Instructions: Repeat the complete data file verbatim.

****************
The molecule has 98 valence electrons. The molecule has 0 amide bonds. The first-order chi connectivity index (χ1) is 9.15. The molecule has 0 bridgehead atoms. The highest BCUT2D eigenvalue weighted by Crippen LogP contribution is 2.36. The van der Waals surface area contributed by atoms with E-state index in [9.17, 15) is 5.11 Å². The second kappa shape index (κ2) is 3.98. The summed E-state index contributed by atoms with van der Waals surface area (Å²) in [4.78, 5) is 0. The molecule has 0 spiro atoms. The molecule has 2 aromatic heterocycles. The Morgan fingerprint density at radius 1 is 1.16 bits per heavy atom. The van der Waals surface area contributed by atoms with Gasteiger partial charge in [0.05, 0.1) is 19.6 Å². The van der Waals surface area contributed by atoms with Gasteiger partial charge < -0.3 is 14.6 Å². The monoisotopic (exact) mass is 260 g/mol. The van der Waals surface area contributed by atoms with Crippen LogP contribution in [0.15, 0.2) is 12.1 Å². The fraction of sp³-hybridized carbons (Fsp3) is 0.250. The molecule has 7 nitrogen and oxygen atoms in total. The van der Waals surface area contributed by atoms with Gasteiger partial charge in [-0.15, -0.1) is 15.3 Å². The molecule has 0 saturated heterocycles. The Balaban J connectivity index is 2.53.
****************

The molecule has 98 valence electrons. The molecule has 0 amide bonds. The first-order chi connectivity index (χ1) is 9.15. The molecule has 0 bridgehead atoms. The highest BCUT2D eigenvalue weighted by Crippen LogP contribution is 2.36. The van der Waals surface area contributed by atoms with E-state index in [9.17, 15) is 5.11 Å². The second kappa shape index (κ2) is 3.98. The summed E-state index contributed by atoms with van der Waals surface area (Å²) in [4.78, 5) is 0. The molecule has 0 spiro atoms. The molecule has 2 aromatic heterocycles. The Morgan fingerprint density at radius 1 is 1.16 bits per heavy atom. The van der Waals surface area contributed by atoms with Gasteiger partial charge in [0.05, 0.1) is 19.6 Å². The van der Waals surface area contributed by atoms with Gasteiger partial charge < -0.3 is 14.6 Å². The monoisotopic (exact) mass is 260 g/mol. The van der Waals surface area contributed by atoms with Crippen LogP contribution in [0.15, 0.2) is 12.1 Å². The fraction of sp³-hybridized carbons (Fsp3) is 0.250. The molecule has 7 nitrogen and oxygen atoms in total. The van der Waals surface area contributed by atoms with Gasteiger partial charge in [-0.15, -0.1) is 15.3 Å². The molecule has 0 saturated heterocycles. The Balaban J connectivity index is 2.53.